Monday, June 21, 2010
Another Failed Promise of the FDA Tobacco Law: Ban on Light Cigarettes Goes Up in Smoke, as Predicted
Waxman and Anti-Smoking Groups, Not Tobacco Companies, are the Ones Who Played a Trick on the American People and Pulled the Wool Over their Eyes
According to the Campaign for Tobacco-Free Kids, two of the major public health victories from the passage of the FDA tobacco legislation -- which were supposed to save "countless lives" -- were the ban on flavored cigarettes and the ban on the use of descriptors like "light" and "low-tar" that mislead consumers into believing that these cigarettes are safer.
But one by one, these (false) promises have come tumbling to the ground.
First, it was the promise that the ban on flavored cigarettes would break the cycle of addiction by helping to end the tobacco industry's ability to addict our nation's children. The Campaign wrote that: "The ban on candy and fruit-flavored cigarettes is a critical step to end one of the most insidious tactics the tobacco industry has used to target and addict children."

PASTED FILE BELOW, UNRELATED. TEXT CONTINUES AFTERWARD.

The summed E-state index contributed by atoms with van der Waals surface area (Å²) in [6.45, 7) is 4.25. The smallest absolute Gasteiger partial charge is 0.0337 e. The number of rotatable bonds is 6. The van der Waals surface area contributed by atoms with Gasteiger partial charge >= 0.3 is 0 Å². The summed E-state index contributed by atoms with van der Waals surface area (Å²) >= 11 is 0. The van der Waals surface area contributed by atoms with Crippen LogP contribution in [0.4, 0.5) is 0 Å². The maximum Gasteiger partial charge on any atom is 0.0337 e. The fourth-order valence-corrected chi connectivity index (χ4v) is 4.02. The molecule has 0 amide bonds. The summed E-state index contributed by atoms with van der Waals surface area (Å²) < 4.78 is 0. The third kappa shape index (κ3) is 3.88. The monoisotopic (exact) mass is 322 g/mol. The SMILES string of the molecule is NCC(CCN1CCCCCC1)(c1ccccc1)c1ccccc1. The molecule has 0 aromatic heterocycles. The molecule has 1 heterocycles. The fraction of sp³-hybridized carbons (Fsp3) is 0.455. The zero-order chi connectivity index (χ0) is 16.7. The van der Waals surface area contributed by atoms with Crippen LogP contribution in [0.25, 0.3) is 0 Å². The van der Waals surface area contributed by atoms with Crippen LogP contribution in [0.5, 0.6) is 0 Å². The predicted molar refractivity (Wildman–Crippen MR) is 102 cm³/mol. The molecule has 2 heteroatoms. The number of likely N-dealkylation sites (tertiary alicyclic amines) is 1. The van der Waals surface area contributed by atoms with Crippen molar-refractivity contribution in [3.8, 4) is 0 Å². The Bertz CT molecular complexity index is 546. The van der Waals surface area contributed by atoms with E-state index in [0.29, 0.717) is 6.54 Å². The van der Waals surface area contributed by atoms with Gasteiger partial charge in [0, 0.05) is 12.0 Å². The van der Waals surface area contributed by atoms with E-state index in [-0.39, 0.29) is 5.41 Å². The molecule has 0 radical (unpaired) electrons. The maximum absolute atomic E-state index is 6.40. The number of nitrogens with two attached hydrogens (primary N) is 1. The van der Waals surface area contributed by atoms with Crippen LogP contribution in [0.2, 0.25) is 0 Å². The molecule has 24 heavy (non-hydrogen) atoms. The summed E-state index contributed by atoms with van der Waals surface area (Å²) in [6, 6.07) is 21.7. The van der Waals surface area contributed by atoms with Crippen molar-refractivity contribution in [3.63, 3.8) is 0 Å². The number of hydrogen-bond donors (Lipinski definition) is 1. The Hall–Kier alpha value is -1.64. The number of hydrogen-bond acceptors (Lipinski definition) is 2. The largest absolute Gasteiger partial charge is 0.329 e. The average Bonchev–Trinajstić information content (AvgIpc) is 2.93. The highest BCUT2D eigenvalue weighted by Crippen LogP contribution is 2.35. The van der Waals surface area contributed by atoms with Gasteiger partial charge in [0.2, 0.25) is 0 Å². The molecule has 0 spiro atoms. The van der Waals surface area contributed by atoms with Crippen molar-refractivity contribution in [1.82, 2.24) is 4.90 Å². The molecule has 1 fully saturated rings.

But the truth came out: not a single product produced by Philip Morris, R.J. Reynolds, or Lorillard was affected by the cigarette flavoring ban, very few youths smoke products that are affected by the ban, and in the entire cigarette market, less than 0.2% of all cigarettes consumed are flavored cigarettes covered by the ban. The truth is that far from being a critical step to halt addiction, this aspect of the law does literally nothing to protect kids from addiction.